Climate change impact on Pakistan cost Pakistan $3.8bn 

Alarms bells have rung as speakers at a recent seminar, “Disaster Resilient Pakistan” organized by the National Disaster Management Authority (NDMA) have raised voices to avert 2022-like floods this monsoon season. The Pakistan Meteorological Department (PDM) has predicted above-normal rains in the country.

Besides extreme weather, torrential and unseasonal rains are also clear signs of climate change. April 24 was the wettest month in Pakistan in 6 decades when the country saw significantly above-average rainfall and lightning leading to loss of land and life.

Pakistan ranks among the ten most vulnerable countries in the world to climate change despite accounting for only 0.9 percent of global greenhouse gas (GHG) emissions. The economic survey of Pakistan 2024-25 mentions unpredictable weather patterns, resulting in flash floods, droughts, glacial lake outbursts, intense heat waves, and erratic rainfall as destructive effects of climate change.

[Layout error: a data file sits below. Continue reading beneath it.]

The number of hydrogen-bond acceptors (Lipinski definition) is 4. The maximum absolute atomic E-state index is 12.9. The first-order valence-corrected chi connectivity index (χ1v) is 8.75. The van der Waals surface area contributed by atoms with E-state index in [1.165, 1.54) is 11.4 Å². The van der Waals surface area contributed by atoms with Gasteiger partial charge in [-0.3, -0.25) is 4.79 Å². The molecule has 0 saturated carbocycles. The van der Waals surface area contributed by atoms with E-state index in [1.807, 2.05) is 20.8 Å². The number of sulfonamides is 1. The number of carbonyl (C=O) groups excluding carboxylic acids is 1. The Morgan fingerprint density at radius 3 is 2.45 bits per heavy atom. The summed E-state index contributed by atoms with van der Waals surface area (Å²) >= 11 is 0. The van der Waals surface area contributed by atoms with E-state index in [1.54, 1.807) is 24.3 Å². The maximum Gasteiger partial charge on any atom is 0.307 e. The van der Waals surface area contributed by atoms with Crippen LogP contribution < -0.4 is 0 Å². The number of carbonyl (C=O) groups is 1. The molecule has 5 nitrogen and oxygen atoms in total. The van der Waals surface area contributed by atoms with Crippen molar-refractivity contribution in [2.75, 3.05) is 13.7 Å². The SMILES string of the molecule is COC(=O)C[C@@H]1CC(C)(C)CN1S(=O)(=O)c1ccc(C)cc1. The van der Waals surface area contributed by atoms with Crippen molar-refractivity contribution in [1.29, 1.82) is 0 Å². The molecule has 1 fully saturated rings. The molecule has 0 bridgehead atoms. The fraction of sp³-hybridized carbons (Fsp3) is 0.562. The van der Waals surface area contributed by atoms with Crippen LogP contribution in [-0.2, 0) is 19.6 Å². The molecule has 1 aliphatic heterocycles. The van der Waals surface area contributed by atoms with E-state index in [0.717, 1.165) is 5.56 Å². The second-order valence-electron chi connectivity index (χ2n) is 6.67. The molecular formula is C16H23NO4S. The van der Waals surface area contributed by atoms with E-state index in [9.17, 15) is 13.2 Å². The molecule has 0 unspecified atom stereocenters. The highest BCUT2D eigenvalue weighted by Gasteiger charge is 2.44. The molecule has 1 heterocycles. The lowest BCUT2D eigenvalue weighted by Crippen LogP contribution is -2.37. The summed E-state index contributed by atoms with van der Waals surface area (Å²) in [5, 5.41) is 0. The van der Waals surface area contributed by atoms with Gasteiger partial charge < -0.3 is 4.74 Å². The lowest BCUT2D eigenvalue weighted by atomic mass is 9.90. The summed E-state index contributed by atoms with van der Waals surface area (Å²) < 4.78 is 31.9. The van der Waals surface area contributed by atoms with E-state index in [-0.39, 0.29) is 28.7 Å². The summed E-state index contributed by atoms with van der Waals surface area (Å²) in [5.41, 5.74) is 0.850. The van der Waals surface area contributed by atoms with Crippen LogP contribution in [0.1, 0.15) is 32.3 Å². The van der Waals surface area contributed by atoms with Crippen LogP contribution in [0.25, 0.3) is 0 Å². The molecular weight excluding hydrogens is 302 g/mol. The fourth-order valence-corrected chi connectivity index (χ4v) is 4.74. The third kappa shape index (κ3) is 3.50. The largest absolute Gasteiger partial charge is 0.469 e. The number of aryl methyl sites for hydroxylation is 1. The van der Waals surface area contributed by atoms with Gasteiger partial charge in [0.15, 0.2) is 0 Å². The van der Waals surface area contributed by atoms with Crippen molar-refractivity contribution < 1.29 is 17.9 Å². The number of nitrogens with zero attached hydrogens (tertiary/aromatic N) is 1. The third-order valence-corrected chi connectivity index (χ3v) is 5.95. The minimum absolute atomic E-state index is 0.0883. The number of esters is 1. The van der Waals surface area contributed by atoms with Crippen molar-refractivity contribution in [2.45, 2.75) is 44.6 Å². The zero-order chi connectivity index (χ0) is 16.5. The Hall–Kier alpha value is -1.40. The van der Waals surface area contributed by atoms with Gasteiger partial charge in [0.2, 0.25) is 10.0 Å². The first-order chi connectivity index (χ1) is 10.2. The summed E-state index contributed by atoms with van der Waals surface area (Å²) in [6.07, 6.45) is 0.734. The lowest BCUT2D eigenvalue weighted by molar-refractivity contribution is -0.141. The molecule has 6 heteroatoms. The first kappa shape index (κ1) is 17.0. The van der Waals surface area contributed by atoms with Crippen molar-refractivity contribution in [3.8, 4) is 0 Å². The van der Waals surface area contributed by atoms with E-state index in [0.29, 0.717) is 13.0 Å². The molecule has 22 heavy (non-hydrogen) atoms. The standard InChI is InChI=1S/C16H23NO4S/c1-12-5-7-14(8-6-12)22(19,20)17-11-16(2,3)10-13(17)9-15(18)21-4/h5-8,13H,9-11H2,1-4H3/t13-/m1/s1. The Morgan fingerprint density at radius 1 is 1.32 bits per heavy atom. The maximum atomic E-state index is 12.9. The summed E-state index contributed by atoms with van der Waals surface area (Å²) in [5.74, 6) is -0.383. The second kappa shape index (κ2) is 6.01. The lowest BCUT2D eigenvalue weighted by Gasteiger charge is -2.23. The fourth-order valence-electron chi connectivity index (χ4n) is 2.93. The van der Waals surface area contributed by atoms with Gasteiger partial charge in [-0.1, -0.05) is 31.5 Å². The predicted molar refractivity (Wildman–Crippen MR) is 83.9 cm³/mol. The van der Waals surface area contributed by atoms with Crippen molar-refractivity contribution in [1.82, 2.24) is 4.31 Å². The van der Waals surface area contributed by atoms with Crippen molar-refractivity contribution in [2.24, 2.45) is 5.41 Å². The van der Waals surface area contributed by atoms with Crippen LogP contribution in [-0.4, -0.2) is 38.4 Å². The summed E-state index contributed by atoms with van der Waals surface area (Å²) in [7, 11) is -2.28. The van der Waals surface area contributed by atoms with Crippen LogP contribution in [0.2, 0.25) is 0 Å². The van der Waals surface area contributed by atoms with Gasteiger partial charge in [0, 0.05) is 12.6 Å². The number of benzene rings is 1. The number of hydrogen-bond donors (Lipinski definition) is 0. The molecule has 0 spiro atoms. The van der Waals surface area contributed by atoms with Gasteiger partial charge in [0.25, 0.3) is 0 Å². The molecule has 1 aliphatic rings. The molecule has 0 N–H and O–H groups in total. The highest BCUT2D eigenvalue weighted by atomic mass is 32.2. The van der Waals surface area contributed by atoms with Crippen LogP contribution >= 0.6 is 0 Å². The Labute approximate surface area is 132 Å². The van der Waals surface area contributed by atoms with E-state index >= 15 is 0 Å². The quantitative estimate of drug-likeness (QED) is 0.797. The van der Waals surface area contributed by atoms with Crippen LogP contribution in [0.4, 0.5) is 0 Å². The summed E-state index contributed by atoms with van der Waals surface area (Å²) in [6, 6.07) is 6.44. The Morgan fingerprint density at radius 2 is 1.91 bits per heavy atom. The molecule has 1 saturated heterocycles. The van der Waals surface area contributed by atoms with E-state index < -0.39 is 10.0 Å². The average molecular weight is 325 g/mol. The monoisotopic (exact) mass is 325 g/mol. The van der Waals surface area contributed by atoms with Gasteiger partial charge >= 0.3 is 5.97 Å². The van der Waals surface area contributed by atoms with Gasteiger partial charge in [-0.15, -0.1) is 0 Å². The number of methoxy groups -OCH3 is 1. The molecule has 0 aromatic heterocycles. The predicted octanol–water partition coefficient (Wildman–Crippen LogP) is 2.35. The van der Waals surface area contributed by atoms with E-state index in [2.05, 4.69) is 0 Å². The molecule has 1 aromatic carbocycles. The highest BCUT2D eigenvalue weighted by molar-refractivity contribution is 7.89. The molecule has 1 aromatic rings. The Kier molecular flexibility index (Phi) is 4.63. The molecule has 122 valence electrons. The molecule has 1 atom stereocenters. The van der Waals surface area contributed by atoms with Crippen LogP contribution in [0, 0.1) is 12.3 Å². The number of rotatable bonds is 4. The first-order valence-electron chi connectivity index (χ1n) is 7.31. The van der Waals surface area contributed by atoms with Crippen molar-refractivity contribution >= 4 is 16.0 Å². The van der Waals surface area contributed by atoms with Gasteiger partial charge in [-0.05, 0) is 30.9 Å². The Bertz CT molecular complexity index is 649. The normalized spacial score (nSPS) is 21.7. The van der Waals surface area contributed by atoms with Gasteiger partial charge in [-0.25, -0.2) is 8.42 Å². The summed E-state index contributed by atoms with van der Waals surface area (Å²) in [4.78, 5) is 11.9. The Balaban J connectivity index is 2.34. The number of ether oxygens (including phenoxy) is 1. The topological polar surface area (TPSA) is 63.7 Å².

The survey has highlighted some key striking impacts of climate change in the country. The annual expected damage from riverine floods is projected to surge by at least around 47 percent by 2050. As for heatwaves, the fraction of the population exposed yearly is expected to increase by at least 32 percent by 2050. Moreover, labor productivity is projected to decline across the board because of escalating heat stress by around 7 percent. These changes in the climate over the years have also been impacting agriculture adversely.

The Economic Survey of Pakistan 2023-24 points out that climate change will lower agriculture performance with annual mean wheat yield declining by at least one percent by 2050. Air and water pollution is another area that will aggravate human health especially those living in vulnerable areas.